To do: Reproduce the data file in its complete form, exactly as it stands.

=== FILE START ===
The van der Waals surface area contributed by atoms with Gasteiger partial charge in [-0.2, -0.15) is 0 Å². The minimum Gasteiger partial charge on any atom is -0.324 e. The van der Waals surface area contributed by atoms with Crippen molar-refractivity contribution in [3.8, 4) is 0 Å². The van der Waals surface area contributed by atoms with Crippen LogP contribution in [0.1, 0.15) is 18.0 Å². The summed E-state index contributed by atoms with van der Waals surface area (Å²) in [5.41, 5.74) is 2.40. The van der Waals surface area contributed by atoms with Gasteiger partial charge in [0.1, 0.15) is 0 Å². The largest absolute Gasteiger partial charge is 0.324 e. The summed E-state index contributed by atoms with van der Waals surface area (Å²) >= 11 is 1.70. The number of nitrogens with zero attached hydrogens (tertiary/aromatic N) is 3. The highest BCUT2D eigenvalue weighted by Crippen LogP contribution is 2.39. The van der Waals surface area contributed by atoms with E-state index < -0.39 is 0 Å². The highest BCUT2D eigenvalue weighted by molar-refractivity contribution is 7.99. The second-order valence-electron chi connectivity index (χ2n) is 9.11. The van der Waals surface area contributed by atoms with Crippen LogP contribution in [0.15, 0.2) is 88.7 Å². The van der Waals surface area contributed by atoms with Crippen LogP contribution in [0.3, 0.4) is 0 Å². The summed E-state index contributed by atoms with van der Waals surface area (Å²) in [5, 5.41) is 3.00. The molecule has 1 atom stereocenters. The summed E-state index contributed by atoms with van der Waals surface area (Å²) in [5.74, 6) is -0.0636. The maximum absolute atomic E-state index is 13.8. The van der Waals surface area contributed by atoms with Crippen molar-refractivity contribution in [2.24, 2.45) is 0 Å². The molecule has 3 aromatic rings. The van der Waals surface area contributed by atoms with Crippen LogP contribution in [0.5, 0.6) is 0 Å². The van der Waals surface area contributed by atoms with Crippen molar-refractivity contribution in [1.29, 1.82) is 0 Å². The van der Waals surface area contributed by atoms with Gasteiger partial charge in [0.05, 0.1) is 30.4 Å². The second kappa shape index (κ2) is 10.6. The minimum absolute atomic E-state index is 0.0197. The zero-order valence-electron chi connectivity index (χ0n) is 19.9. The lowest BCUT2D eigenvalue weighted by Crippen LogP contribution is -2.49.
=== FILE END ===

The van der Waals surface area contributed by atoms with Gasteiger partial charge in [-0.2, -0.15) is 0 Å². The minimum Gasteiger partial charge on any atom is -0.324 e. The van der Waals surface area contributed by atoms with Crippen molar-refractivity contribution in [3.8, 4) is 0 Å². The van der Waals surface area contributed by atoms with Crippen LogP contribution in [0.1, 0.15) is 18.0 Å². The summed E-state index contributed by atoms with van der Waals surface area (Å²) in [5.41, 5.74) is 2.40. The van der Waals surface area contributed by atoms with Gasteiger partial charge in [0.1, 0.15) is 0 Å². The largest absolute Gasteiger partial charge is 0.324 e. The summed E-state index contributed by atoms with van der Waals surface area (Å²) >= 11 is 1.70. The number of nitrogens with zero attached hydrogens (tertiary/aromatic N) is 3. The highest BCUT2D eigenvalue weighted by Crippen LogP contribution is 2.39. The van der Waals surface area contributed by atoms with E-state index < -0.39 is 0 Å². The highest BCUT2D eigenvalue weighted by molar-refractivity contribution is 7.99. The second-order valence-electron chi connectivity index (χ2n) is 9.11. The van der Waals surface area contributed by atoms with Crippen LogP contribution in [0.15, 0.2) is 88.7 Å². The van der Waals surface area contributed by atoms with Crippen LogP contribution in [0.3, 0.4) is 0 Å². The summed E-state index contributed by atoms with van der Waals surface area (Å²) in [5, 5.41) is 3.00. The molecule has 1 atom stereocenters. The summed E-state index contributed by atoms with van der Waals surface area (Å²) in [5.74, 6) is -0.0636. The maximum absolute atomic E-state index is 13.8. The van der Waals surface area contributed by atoms with Crippen molar-refractivity contribution in [2.24, 2.45) is 0 Å². The molecule has 3 aromatic rings. The van der Waals surface area contributed by atoms with Crippen LogP contribution in [0.5, 0.6) is 0 Å². The van der Waals surface area contributed by atoms with Crippen molar-refractivity contribution in [1.29, 1.82) is 0 Å². The van der Waals surface area contributed by atoms with Gasteiger partial charge in [0.05, 0.1) is 30.4 Å². The second kappa shape index (κ2) is 10.6. The minimum absolute atomic E-state index is 0.0197. The zero-order valence-electron chi connectivity index (χ0n) is 19.9. The lowest BCUT2D eigenvalue weighted by Crippen LogP contribution is -2.49.